“We will feel the impact for a while – especially during this long period of low milk prices,” Newberry said. “Before the storm, Georgia was suffering from a dramatic drop in milk production due to an extremely long, humid summer. We are hurting and afraid that our state will continue to lose dairy farms.”

According to Newberry, a producer meeting has been scheduled for Oct. 22, 2 p.m., at the University of Georgia Tifton Conference Center, Tifton, Georgia. USDA staff will be available to provide updates and information regarding federal disaster programs available to producers affected by Hurricane Michael.

On Oct. 16, the USDA opened a sign-up period for two programs for farmers suffering Hurricane Michael-related livestock mortality and damage to working lands in Georgia. Farmers are eligible to seek USDA Natural Resources Conservation Service (NRCS) financial and technical assistance through the Environmental Quality Incentives Program (EQIP). That program provides funds to address flood and wind damage, excessive runoff that is causing hurricane-related natural resource concerns and provide protection from exceptional storm events in the future.

Additionally, a series of special sign-ups for agricultural livestock mortality and carcass disposal was being conducted for six counties: Baker, Decatur, Dougherty, Early, Miller and Seminole.

North Carolina update

North Carolina’s dairy producers and processors suffered some losses from hurricanes Florence and Michael, although the destruction was less intense than that seen by the state’s swine and poultry industries, according to Brittany Whitmire, dairy extension associate with the North Carolina State University.

“The cooperatives in North Carolina reported that farmers and haulers were proactive in preparing for and navigating through the difficulties of both storms,” Whitmire said.

”We did have some milk that was dumped on farms during Florence due to infrastructure impediments, like road closures and impassable roads,” she said. “In addition to the infrastructure, we did have some milk dumping on farms related to power outages/generator failures and not being able to keep milk cool.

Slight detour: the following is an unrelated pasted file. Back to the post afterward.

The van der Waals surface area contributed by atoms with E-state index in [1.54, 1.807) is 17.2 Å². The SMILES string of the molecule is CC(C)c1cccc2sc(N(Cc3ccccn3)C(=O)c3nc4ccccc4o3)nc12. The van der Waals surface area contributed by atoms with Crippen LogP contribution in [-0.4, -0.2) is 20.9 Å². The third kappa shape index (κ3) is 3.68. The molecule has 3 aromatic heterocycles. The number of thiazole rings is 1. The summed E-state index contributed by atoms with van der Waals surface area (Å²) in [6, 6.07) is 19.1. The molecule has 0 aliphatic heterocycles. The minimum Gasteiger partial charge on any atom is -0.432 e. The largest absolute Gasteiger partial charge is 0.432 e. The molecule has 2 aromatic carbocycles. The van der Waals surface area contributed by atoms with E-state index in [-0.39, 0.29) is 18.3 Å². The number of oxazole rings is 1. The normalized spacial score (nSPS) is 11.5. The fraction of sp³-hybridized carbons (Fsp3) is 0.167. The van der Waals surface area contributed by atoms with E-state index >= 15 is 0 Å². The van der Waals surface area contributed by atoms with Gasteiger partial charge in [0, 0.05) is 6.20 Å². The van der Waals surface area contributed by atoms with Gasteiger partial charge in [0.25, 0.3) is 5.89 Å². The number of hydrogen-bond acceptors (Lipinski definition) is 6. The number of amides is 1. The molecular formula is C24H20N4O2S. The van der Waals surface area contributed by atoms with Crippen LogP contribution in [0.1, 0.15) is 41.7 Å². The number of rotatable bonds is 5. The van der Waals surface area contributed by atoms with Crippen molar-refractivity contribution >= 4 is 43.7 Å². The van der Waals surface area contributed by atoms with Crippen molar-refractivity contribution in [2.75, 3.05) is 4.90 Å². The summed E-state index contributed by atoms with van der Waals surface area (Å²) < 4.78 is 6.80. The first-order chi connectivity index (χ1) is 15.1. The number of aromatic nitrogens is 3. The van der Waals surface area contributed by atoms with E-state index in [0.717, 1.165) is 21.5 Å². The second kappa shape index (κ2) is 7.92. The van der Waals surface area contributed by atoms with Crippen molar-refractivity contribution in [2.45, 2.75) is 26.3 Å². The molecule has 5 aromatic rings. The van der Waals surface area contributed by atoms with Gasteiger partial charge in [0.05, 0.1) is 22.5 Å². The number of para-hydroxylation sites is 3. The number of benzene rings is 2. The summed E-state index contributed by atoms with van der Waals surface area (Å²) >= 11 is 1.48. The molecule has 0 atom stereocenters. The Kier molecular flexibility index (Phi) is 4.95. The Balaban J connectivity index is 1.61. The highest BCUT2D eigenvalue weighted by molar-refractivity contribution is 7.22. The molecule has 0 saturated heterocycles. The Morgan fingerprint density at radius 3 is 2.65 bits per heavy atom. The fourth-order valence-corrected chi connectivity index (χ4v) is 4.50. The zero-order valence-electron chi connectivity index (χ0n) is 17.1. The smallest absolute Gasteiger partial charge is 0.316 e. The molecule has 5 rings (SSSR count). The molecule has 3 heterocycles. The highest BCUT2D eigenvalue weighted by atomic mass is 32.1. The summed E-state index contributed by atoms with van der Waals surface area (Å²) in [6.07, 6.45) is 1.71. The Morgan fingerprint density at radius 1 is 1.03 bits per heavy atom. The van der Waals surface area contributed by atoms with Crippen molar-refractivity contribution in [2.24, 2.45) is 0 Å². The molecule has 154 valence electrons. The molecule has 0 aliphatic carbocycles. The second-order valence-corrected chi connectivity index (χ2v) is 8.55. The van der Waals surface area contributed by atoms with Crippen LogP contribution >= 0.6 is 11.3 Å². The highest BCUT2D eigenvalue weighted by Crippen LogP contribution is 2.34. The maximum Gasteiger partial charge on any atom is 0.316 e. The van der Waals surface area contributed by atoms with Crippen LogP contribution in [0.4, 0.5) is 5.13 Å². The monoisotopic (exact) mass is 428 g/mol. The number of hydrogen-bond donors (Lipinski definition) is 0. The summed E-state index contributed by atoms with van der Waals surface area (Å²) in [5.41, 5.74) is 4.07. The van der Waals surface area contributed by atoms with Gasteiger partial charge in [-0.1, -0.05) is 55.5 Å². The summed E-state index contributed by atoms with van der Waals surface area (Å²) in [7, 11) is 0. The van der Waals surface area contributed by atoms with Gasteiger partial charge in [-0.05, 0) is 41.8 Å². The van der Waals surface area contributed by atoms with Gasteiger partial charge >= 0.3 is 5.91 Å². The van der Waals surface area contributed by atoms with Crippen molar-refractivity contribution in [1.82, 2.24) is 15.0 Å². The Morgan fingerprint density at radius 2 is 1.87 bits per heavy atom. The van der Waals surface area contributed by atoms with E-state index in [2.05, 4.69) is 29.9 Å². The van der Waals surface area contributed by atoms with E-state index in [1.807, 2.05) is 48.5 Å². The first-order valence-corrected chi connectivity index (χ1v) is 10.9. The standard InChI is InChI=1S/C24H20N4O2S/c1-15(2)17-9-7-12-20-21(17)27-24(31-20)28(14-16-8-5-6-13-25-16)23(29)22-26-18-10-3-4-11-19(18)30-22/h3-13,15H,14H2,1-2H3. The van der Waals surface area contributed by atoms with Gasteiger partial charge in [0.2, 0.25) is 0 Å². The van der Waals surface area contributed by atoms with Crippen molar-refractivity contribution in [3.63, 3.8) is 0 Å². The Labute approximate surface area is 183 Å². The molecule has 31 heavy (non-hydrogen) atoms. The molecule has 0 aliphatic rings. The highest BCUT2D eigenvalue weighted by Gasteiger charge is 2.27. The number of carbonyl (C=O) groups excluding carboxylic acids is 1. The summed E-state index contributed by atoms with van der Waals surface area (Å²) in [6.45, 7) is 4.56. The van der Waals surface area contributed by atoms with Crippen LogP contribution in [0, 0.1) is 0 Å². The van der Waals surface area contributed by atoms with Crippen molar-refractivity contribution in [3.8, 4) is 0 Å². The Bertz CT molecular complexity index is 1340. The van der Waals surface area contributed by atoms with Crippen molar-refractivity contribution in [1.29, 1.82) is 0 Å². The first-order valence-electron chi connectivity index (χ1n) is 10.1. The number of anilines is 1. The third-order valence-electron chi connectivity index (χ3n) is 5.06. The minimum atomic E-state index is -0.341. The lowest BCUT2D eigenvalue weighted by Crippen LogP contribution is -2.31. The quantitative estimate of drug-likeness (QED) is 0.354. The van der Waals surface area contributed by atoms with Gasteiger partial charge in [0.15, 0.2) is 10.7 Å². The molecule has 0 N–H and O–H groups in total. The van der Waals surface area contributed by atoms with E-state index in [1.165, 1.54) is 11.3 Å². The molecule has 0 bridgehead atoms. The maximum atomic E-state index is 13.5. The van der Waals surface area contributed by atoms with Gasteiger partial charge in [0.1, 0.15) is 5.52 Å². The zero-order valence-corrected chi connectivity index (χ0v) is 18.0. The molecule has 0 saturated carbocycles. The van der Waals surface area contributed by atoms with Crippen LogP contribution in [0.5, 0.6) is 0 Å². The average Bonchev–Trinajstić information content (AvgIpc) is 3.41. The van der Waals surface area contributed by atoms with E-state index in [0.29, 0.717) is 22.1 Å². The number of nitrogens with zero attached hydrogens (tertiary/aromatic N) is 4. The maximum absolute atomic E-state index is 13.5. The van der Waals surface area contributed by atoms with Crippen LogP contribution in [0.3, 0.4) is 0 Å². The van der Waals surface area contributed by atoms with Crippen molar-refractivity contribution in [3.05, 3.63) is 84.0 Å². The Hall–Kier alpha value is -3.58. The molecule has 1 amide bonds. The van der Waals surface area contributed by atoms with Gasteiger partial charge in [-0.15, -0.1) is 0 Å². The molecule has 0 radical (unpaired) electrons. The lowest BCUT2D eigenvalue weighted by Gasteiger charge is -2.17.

“Michael's winds caused power outages in its wake, including at a milk processing plant that was offline for about 24 hours,” Whitmire said.

Cotton, cottonseed hit hard

While the fear of damage from last month’s Hurricane Florence to North Carolina’s cottonseed crop has been downgraded, initial indications are that Hurricane Michael had a devastating impact in South Carolina and Georgia. A complete visual assessment of the area’s cotton crop hasn’t been possible, but gin operators and growers report major damage, according to Nigel Adcock, with Cottonseed LLC.

Among all states, Georgia ranked second in terms of 2018 cotton acreage and 2017 cottonseed harvest, behind only Texas; North Carolina ranked seventh and South Carolina was 10th.

Due to logistics, cottonseed produced in North Carolina and South Carolina has an economic advantage to move to New York, Pennsylvania, Ohio and Michigan dairy markets, so a majority of the cottonseed produced in Georgia has either been crushed or exported to the Pacific Rim and the Middle East. Some of it is marketed to Florida dairy farms.

North Carolina’s cottonseed crop received less damage from Hurricane Florence than anticipated, especially in the northeast part of the state where most of the cotton is grown. Adcock said conversations with a South Carolina testing lab owner indicate it’s too early to determine the quality of the cottonseed, given the small number of new-crop samples.

USDA’s October Crop Production report was compiled prior to Hurricane Michael, and the storm’s impact may not be realized for months, Adcock said. In that report, USDA adjusted the cottonseed harvest slightly higher, to 6.18 million tons, projected as the second-largest U.S. harvest since 2007.

USDA’s weekly Crop Progress report indicated about 20 percent of Georgia’s cotton crop had been harvested as of Oct. 14, with a slightly lower harvest percentage completed in North Carolina and South Carolina.  end mark

PHOTO: Following Hurricane Michael, the frame is all that remains from a shed used for hay storage on a Georgia farm. Photo courtesy of Georgia Department of Agriculture.

Dave Natzke